But general free trade agreements do not necessarily make everyone a winner, especially where the environment is concerned.(7) In particular, legitimate environmental policies and regulations became the endangered prey of the FTA's vague nontariff barrier provisions because the agreement did not address specific environmental issues adequately. In Canada, conservationist energy policies were largely abandoned, subsidies for pollution abatement have been challenged as unfair nontariff barriers and stringent pesticide Policies are threatened by harmonization clauses under the FTA. Adverse Impacts for the United State include challenges by the Canadian government of U.S. Environmental Protection Agency (EPA) regulations for phasing out the use of asbestos and temporary lower border inspection standards for meat. Indirectly, the FTA is also hampering efforts to get U.S. citizens to conserve energy by offering them cheap nonrenewable resources, such as oil and natural gas, from Canada.

    Congress, before exercising all-or-nothing power over a final NAFTA under the fast-track process,(8) should take these lessons to heart when looking at U.S.-Mexican trade and environmental links. Negotiators apparently did not learn from the environmental failures of the FTA, because provisions in NAFTA endanger and exploit North American people and resources. In particular, NAFTA as its now stands(9 could have adverse impacts on U.S. efforts to regulate pesticide residues on agricultural imports and to uphold protective measures for marine life. Congress has the last word on whether NAFTA becomes binding on the United States as international law; it should use that power to condition ratification of NAFTA on renegotiation of the treaty to ensure sovereignty in environmental protection.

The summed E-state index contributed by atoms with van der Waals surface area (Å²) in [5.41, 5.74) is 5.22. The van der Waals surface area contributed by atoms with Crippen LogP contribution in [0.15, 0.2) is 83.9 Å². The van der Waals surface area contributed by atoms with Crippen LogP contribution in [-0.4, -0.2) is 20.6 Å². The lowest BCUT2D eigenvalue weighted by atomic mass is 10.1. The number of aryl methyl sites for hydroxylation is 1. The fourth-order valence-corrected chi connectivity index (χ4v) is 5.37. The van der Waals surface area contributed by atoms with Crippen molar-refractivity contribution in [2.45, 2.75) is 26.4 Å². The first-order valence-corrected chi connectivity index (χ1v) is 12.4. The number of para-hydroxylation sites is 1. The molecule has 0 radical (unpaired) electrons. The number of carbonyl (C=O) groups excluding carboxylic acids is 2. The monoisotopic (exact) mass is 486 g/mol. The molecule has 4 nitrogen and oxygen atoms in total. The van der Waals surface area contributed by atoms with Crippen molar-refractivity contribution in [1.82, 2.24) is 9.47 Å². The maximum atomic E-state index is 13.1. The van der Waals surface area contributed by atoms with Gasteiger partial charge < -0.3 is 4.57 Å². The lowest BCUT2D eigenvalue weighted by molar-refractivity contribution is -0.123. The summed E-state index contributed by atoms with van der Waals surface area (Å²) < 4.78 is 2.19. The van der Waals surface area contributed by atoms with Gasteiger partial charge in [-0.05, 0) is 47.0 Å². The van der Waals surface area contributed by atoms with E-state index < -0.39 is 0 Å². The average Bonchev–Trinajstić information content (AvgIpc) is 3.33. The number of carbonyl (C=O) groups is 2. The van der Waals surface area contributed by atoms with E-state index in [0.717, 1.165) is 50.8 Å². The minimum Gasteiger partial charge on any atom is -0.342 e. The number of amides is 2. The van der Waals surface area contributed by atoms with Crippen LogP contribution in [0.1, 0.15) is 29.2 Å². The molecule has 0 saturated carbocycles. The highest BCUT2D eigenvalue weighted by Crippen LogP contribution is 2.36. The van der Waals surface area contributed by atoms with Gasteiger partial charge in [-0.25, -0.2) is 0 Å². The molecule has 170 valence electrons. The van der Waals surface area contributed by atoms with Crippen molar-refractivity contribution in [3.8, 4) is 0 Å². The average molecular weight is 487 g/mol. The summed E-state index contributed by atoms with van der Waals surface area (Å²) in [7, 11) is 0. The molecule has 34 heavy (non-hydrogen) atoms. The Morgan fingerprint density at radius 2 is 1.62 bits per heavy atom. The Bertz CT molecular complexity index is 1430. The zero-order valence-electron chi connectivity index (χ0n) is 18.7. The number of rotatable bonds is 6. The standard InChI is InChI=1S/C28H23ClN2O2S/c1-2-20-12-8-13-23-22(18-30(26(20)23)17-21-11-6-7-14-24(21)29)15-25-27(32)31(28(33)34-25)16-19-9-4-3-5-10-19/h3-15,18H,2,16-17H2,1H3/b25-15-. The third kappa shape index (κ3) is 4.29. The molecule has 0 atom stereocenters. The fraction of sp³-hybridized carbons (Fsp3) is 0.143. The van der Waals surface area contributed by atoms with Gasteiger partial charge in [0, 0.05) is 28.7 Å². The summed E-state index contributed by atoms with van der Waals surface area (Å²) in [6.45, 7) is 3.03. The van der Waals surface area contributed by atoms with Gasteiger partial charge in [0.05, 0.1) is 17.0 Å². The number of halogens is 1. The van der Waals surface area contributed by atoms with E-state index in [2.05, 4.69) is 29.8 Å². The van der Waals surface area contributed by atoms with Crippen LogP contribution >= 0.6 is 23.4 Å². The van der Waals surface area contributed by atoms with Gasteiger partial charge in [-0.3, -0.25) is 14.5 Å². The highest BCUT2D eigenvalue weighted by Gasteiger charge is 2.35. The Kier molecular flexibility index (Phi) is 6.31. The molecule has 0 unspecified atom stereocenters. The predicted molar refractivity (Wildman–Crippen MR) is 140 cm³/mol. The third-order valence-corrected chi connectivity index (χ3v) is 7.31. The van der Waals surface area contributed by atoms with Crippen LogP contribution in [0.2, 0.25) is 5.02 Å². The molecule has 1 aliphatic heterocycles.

Section II serves as a general introduction to the link between world trade and environmental concerns, and between U.S. international trade obligations and national legal structures. Section III looks at the environmental consequences of the FTA for those two countries. Section IV looks at two specific issues, marine mammal protection and pesticides, where the U.S. environment might be affected by free trade between the United States and Mexico, and draws conclusions about the role of free trade environmental protection. Section VI concludes by suggesting alternative approaches to environmental protection in NAFTA.

  2. World Trade and the Environment

    1. GATT and Nontariff Barriers

      Free market economies such as those of the United States, Canada, and Mexico base their international trade relations on the General Agreement on Tariffs and Trade (GATT), an economic agreement signed in 1947(10) GATT is authoritative international trade law for approximately ninety percent of world trade among almost 100 countries.(11) Many of the provisions in the FTA, and NAFTA were modeled after GATT. GATT's initial purpose was to lower tariffs between member nations, giving those nations "most-favored-nation" status in relation to each other. Seven rounds of negotiations have eliminated most overt tariffs. Current negotiation efforts at the Uruguay Round are aimed at reducing nontariff barriers (NTBs) to trade between member nations.(12)